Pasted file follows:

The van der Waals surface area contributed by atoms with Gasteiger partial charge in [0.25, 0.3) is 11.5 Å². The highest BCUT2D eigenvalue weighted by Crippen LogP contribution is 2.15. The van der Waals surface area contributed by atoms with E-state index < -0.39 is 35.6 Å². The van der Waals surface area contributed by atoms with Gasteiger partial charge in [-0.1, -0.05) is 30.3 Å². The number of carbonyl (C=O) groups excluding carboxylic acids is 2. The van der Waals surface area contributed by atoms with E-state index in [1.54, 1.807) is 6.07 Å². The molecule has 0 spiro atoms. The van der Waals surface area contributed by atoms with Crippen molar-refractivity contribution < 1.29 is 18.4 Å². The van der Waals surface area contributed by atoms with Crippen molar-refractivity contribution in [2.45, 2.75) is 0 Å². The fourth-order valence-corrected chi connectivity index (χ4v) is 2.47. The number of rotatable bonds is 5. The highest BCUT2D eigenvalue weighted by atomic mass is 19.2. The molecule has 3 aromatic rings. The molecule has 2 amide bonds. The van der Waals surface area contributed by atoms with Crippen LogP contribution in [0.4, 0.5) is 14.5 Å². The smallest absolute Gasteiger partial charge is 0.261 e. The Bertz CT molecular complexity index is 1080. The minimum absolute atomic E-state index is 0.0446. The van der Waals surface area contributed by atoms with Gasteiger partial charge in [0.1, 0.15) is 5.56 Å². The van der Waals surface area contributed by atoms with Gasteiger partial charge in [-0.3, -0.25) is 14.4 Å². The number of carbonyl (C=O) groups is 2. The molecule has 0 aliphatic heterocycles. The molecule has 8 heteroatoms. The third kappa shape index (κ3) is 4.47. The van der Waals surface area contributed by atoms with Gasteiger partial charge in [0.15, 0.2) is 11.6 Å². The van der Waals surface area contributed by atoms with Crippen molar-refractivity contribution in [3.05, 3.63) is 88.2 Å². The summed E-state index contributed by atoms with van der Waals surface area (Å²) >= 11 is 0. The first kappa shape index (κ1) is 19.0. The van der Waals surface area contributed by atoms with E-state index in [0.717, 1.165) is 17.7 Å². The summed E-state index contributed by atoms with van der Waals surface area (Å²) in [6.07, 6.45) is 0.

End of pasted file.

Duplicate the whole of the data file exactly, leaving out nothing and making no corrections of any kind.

The van der Waals surface area contributed by atoms with Gasteiger partial charge in [0.25, 0.3) is 11.5 Å². The highest BCUT2D eigenvalue weighted by Crippen LogP contribution is 2.15. The van der Waals surface area contributed by atoms with E-state index < -0.39 is 35.6 Å². The van der Waals surface area contributed by atoms with Gasteiger partial charge in [-0.1, -0.05) is 30.3 Å². The number of carbonyl (C=O) groups excluding carboxylic acids is 2. The van der Waals surface area contributed by atoms with E-state index in [1.54, 1.807) is 6.07 Å². The molecule has 0 spiro atoms. The van der Waals surface area contributed by atoms with Crippen molar-refractivity contribution < 1.29 is 18.4 Å². The van der Waals surface area contributed by atoms with Crippen molar-refractivity contribution in [2.45, 2.75) is 0 Å². The fourth-order valence-corrected chi connectivity index (χ4v) is 2.47. The number of rotatable bonds is 5. The highest BCUT2D eigenvalue weighted by atomic mass is 19.2. The molecule has 3 aromatic rings. The molecule has 2 amide bonds. The van der Waals surface area contributed by atoms with Crippen LogP contribution in [0.4, 0.5) is 14.5 Å². The smallest absolute Gasteiger partial charge is 0.261 e. The Bertz CT molecular complexity index is 1080. The minimum absolute atomic E-state index is 0.0446. The van der Waals surface area contributed by atoms with Gasteiger partial charge in [0.1, 0.15) is 5.56 Å². The van der Waals surface area contributed by atoms with Gasteiger partial charge in [-0.3, -0.25) is 14.4 Å². The number of carbonyl (C=O) groups is 2. The molecule has 0 aliphatic heterocycles. The molecule has 8 heteroatoms. The third kappa shape index (κ3) is 4.47. The van der Waals surface area contributed by atoms with Gasteiger partial charge in [0.15, 0.2) is 11.6 Å². The van der Waals surface area contributed by atoms with Crippen molar-refractivity contribution in [3.05, 3.63) is 88.2 Å². The summed E-state index contributed by atoms with van der Waals surface area (Å²) >= 11 is 0. The first kappa shape index (κ1) is 19.0. The van der Waals surface area contributed by atoms with E-state index in [0.717, 1.165) is 17.7 Å². The summed E-state index contributed by atoms with van der Waals surface area (Å²) in [6.07, 6.45) is 0.